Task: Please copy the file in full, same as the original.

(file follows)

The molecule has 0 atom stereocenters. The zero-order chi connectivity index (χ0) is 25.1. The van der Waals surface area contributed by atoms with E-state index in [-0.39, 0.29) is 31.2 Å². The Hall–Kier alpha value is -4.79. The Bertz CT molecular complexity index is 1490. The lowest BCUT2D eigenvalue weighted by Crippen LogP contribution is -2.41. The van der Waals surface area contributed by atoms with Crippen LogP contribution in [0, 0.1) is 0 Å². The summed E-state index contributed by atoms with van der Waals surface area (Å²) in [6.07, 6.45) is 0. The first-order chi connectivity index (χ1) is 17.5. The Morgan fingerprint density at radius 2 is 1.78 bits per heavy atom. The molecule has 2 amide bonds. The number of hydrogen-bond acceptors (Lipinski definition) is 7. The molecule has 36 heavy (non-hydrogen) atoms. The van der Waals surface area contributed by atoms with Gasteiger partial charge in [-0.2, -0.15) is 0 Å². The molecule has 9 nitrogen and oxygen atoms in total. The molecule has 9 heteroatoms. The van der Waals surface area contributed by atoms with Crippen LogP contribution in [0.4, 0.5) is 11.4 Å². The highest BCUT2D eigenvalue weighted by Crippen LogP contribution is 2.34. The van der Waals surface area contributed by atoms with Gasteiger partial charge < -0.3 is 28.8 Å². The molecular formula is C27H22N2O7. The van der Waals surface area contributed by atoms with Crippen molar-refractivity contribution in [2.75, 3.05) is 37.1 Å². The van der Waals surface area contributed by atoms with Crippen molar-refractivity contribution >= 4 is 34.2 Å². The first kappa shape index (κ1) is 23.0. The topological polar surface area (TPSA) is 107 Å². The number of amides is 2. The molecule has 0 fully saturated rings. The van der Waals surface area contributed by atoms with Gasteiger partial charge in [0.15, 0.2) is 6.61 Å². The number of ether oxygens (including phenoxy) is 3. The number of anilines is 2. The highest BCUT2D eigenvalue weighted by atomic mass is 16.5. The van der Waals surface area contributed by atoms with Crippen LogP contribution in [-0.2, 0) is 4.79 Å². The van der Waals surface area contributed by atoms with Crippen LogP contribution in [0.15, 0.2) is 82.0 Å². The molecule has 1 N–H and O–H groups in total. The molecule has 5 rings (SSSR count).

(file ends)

The molecule has 0 atom stereocenters. The zero-order chi connectivity index (χ0) is 25.1. The van der Waals surface area contributed by atoms with E-state index in [-0.39, 0.29) is 31.2 Å². The Hall–Kier alpha value is -4.79. The Bertz CT molecular complexity index is 1490. The lowest BCUT2D eigenvalue weighted by Crippen LogP contribution is -2.41. The van der Waals surface area contributed by atoms with Crippen LogP contribution in [0, 0.1) is 0 Å². The summed E-state index contributed by atoms with van der Waals surface area (Å²) in [6.07, 6.45) is 0. The first-order chi connectivity index (χ1) is 17.5. The Morgan fingerprint density at radius 2 is 1.78 bits per heavy atom. The molecule has 2 amide bonds. The number of hydrogen-bond acceptors (Lipinski definition) is 7. The molecule has 36 heavy (non-hydrogen) atoms. The van der Waals surface area contributed by atoms with Gasteiger partial charge in [-0.2, -0.15) is 0 Å². The molecule has 9 nitrogen and oxygen atoms in total. The molecule has 9 heteroatoms. The van der Waals surface area contributed by atoms with Crippen LogP contribution in [0.4, 0.5) is 11.4 Å². The highest BCUT2D eigenvalue weighted by Crippen LogP contribution is 2.34. The van der Waals surface area contributed by atoms with Gasteiger partial charge < -0.3 is 28.8 Å². The molecular formula is C27H22N2O7. The van der Waals surface area contributed by atoms with Crippen molar-refractivity contribution in [2.75, 3.05) is 37.1 Å². The van der Waals surface area contributed by atoms with Crippen molar-refractivity contribution >= 4 is 34.2 Å². The first kappa shape index (κ1) is 23.0. The topological polar surface area (TPSA) is 107 Å². The number of amides is 2. The molecule has 0 fully saturated rings. The van der Waals surface area contributed by atoms with Gasteiger partial charge in [0.15, 0.2) is 6.61 Å². The number of ether oxygens (including phenoxy) is 3. The number of anilines is 2. The highest BCUT2D eigenvalue weighted by atomic mass is 16.5. The van der Waals surface area contributed by atoms with Crippen LogP contribution in [-0.2, 0) is 4.79 Å². The van der Waals surface area contributed by atoms with Crippen LogP contribution in [0.15, 0.2) is 82.0 Å². The molecule has 1 N–H and O–H groups in total. The molecule has 5 rings (SSSR count).